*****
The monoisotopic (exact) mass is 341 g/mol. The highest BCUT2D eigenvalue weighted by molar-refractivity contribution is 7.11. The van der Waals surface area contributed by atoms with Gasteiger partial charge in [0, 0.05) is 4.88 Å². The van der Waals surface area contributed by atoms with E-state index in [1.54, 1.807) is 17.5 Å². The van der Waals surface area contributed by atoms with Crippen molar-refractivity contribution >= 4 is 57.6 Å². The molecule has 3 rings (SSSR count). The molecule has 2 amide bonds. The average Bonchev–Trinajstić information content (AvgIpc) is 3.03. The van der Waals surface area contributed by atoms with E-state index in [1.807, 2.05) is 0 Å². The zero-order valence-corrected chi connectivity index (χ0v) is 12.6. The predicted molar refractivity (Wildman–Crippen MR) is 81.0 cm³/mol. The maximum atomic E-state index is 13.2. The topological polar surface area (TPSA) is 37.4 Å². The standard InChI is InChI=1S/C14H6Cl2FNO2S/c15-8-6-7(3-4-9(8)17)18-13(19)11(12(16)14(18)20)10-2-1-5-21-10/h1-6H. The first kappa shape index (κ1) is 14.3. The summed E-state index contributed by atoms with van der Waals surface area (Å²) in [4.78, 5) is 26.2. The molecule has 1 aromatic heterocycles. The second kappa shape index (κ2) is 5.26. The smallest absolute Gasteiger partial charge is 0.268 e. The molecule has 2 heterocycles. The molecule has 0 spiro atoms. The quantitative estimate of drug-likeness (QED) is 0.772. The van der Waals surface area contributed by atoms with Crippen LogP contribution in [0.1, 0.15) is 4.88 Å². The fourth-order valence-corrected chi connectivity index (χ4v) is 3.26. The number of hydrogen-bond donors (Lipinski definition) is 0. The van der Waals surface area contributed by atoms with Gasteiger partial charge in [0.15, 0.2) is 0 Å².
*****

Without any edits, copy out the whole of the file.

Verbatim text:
The monoisotopic (exact) mass is 341 g/mol. The highest BCUT2D eigenvalue weighted by molar-refractivity contribution is 7.11. The van der Waals surface area contributed by atoms with Gasteiger partial charge in [0, 0.05) is 4.88 Å². The van der Waals surface area contributed by atoms with E-state index in [1.54, 1.807) is 17.5 Å². The van der Waals surface area contributed by atoms with Crippen molar-refractivity contribution >= 4 is 57.6 Å². The molecule has 3 rings (SSSR count). The molecule has 2 amide bonds. The average Bonchev–Trinajstić information content (AvgIpc) is 3.03. The van der Waals surface area contributed by atoms with E-state index in [1.807, 2.05) is 0 Å². The zero-order valence-corrected chi connectivity index (χ0v) is 12.6. The predicted molar refractivity (Wildman–Crippen MR) is 81.0 cm³/mol. The maximum atomic E-state index is 13.2. The topological polar surface area (TPSA) is 37.4 Å². The standard InChI is InChI=1S/C14H6Cl2FNO2S/c15-8-6-7(3-4-9(8)17)18-13(19)11(12(16)14(18)20)10-2-1-5-21-10/h1-6H. The first kappa shape index (κ1) is 14.3. The summed E-state index contributed by atoms with van der Waals surface area (Å²) in [4.78, 5) is 26.2. The molecule has 1 aromatic heterocycles. The second kappa shape index (κ2) is 5.26. The smallest absolute Gasteiger partial charge is 0.268 e. The molecule has 2 heterocycles. The molecule has 0 spiro atoms. The quantitative estimate of drug-likeness (QED) is 0.772. The van der Waals surface area contributed by atoms with Crippen LogP contribution in [0.1, 0.15) is 4.88 Å². The fourth-order valence-corrected chi connectivity index (χ4v) is 3.26. The number of hydrogen-bond donors (Lipinski definition) is 0. The van der Waals surface area contributed by atoms with Gasteiger partial charge in [0.15, 0.2) is 0 Å².